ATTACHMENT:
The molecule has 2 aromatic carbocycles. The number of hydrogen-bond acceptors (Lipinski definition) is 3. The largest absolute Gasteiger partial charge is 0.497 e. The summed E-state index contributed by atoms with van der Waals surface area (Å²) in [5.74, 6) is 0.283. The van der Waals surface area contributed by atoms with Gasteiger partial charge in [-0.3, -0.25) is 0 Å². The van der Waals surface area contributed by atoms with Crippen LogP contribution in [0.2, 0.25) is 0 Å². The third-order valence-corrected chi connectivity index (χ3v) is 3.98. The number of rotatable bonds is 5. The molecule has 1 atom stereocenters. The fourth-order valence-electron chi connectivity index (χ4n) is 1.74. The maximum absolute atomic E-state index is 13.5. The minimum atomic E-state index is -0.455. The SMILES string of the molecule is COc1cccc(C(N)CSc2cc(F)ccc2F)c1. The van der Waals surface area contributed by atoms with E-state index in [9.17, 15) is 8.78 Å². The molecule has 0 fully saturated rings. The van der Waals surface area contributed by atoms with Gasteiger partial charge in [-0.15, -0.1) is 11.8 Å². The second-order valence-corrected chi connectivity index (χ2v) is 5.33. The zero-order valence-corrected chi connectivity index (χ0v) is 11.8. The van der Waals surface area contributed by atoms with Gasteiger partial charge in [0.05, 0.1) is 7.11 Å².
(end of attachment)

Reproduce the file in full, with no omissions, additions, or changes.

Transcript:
The molecule has 2 aromatic carbocycles. The number of hydrogen-bond acceptors (Lipinski definition) is 3. The largest absolute Gasteiger partial charge is 0.497 e. The summed E-state index contributed by atoms with van der Waals surface area (Å²) in [5.74, 6) is 0.283. The van der Waals surface area contributed by atoms with Gasteiger partial charge in [-0.3, -0.25) is 0 Å². The van der Waals surface area contributed by atoms with Crippen LogP contribution in [0.2, 0.25) is 0 Å². The third-order valence-corrected chi connectivity index (χ3v) is 3.98. The number of rotatable bonds is 5. The molecule has 1 atom stereocenters. The fourth-order valence-electron chi connectivity index (χ4n) is 1.74. The maximum absolute atomic E-state index is 13.5. The minimum atomic E-state index is -0.455. The SMILES string of the molecule is COc1cccc(C(N)CSc2cc(F)ccc2F)c1. The van der Waals surface area contributed by atoms with E-state index in [9.17, 15) is 8.78 Å². The molecule has 0 fully saturated rings. The van der Waals surface area contributed by atoms with Gasteiger partial charge in [-0.15, -0.1) is 11.8 Å². The second-order valence-corrected chi connectivity index (χ2v) is 5.33. The zero-order valence-corrected chi connectivity index (χ0v) is 11.8. The van der Waals surface area contributed by atoms with Gasteiger partial charge in [0.05, 0.1) is 7.11 Å².